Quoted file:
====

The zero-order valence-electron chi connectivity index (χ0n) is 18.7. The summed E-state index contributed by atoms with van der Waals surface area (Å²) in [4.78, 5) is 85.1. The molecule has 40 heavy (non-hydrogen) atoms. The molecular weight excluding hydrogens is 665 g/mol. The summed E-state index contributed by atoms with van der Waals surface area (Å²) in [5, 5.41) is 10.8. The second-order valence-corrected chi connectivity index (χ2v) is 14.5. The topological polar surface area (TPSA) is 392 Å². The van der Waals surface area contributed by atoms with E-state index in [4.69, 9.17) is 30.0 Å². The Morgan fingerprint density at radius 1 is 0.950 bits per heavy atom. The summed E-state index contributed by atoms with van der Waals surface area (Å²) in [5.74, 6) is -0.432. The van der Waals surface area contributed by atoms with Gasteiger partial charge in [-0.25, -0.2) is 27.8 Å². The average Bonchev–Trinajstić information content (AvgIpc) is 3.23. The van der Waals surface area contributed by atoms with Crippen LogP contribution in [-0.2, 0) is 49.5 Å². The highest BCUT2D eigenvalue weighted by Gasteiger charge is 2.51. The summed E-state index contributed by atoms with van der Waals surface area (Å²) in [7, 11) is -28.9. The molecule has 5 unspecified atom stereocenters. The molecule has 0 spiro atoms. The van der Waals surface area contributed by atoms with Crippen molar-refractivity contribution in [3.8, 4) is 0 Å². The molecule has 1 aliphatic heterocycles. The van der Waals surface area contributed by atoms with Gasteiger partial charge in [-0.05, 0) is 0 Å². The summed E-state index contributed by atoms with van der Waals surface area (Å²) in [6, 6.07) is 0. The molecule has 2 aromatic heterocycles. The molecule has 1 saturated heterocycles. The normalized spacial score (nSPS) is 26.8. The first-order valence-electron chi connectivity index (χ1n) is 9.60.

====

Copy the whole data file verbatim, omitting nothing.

The zero-order valence-electron chi connectivity index (χ0n) is 18.7. The summed E-state index contributed by atoms with van der Waals surface area (Å²) in [4.78, 5) is 85.1. The molecule has 40 heavy (non-hydrogen) atoms. The molecular weight excluding hydrogens is 665 g/mol. The summed E-state index contributed by atoms with van der Waals surface area (Å²) in [5, 5.41) is 10.8. The second-order valence-corrected chi connectivity index (χ2v) is 14.5. The topological polar surface area (TPSA) is 392 Å². The van der Waals surface area contributed by atoms with E-state index in [4.69, 9.17) is 30.0 Å². The Morgan fingerprint density at radius 1 is 0.950 bits per heavy atom. The summed E-state index contributed by atoms with van der Waals surface area (Å²) in [5.74, 6) is -0.432. The van der Waals surface area contributed by atoms with Gasteiger partial charge in [-0.25, -0.2) is 27.8 Å². The average Bonchev–Trinajstić information content (AvgIpc) is 3.23. The van der Waals surface area contributed by atoms with Crippen LogP contribution in [-0.2, 0) is 49.5 Å². The highest BCUT2D eigenvalue weighted by Gasteiger charge is 2.51. The summed E-state index contributed by atoms with van der Waals surface area (Å²) in [7, 11) is -28.9. The molecule has 5 unspecified atom stereocenters. The molecule has 0 spiro atoms. The van der Waals surface area contributed by atoms with Crippen molar-refractivity contribution in [3.8, 4) is 0 Å². The molecule has 1 aliphatic heterocycles. The van der Waals surface area contributed by atoms with Gasteiger partial charge in [-0.05, 0) is 0 Å². The summed E-state index contributed by atoms with van der Waals surface area (Å²) in [6, 6.07) is 0. The molecule has 2 aromatic heterocycles. The molecule has 1 saturated heterocycles. The normalized spacial score (nSPS) is 26.8. The first-order valence-electron chi connectivity index (χ1n) is 9.60.